Posted by Joy (184.108.40.206) on March 26, 2000 at 13:22:03:
In Reply to: My Story! posted by Elaine on March 26, 2000 at 10:09:04:
Elaine, I'm very glad that your experience with CH has been that they didn't keep you from living life. You're blessed that you found a way to keep that from happening. I know there are a lot of people who don't have the ability or means to live that way.
I know these things hit people different ways. I know that some people find a way to take control of them--I'm one of those people. But I also know a lot of people who are chronic (I am also one of those people) with these and have tried all they can do and still cannot control the monster. They can barely function. I don't think it has anything to do with self-pity, not wanting it bad enough or anything else. There are just people who are much worse off than we are.
I've been there. I know what it's like to have people shove opinions and suggestions down your throat and when they don't work for you, the people who mean well assume it's a weakness in you that keeps you from being able to take control. That's not it at all. For 15 years I had well-meaning people give me unsolicited advice. I grew so weary of people trying to tell me how I should handle my headaches, that I should just toughen up, or quit being such a baby, and various other "tough love" tactics with good intentions. They never helped, they only made me feel even more guilty because I couldn't control the headaches and live the normal life that I wanted to live MUCH more than the other person wanted me to.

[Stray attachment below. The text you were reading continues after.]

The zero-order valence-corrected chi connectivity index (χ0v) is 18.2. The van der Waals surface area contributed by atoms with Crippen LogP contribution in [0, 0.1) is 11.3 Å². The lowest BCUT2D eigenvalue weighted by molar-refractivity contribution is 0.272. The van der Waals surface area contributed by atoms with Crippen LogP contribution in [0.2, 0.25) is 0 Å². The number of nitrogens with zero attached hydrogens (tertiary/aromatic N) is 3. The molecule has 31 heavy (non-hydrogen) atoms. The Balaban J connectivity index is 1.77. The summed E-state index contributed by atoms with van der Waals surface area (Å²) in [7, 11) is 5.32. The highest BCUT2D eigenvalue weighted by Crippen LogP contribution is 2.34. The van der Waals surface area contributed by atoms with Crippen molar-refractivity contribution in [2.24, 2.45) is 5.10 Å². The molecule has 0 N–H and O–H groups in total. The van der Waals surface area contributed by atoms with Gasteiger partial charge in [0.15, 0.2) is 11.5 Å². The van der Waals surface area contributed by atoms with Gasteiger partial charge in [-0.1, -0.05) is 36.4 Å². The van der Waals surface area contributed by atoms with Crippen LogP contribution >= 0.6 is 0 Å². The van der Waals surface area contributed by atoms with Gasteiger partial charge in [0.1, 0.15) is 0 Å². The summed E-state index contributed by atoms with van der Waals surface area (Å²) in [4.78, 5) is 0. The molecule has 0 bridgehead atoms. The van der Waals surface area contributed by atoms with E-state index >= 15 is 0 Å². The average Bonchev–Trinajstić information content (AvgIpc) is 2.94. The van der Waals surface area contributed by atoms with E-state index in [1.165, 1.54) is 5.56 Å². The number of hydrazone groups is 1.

I have a high pain threshold, a very joyful disposition, and took 15 years to find something that worked for me but I didn't give up. And I never forget where I came from. I understand the person who has these so badly they can't keep a job. Just because I overcame it doesn't mean I have any less compassion on those who can't. I don't have their headaches and they don't have mine. Sometimes, though it's frightening for a lot of us to admit it, these things are so horrific, so relentless and so overwhelming and consuming, that some people are in bondage to them. And although we intelligent, intellectual, take-charge types (which a lot of us CH sufferers seem to be) like to have everything under control, there are still people who are imprisoned by this ailment. The best we can do for them, especially if we are freed from the prison of pain, is encourage them, support them and continue to hope for a cure. Because until all of us CH sufferers are cured, all of us are subject to being in that prison at one time or another.
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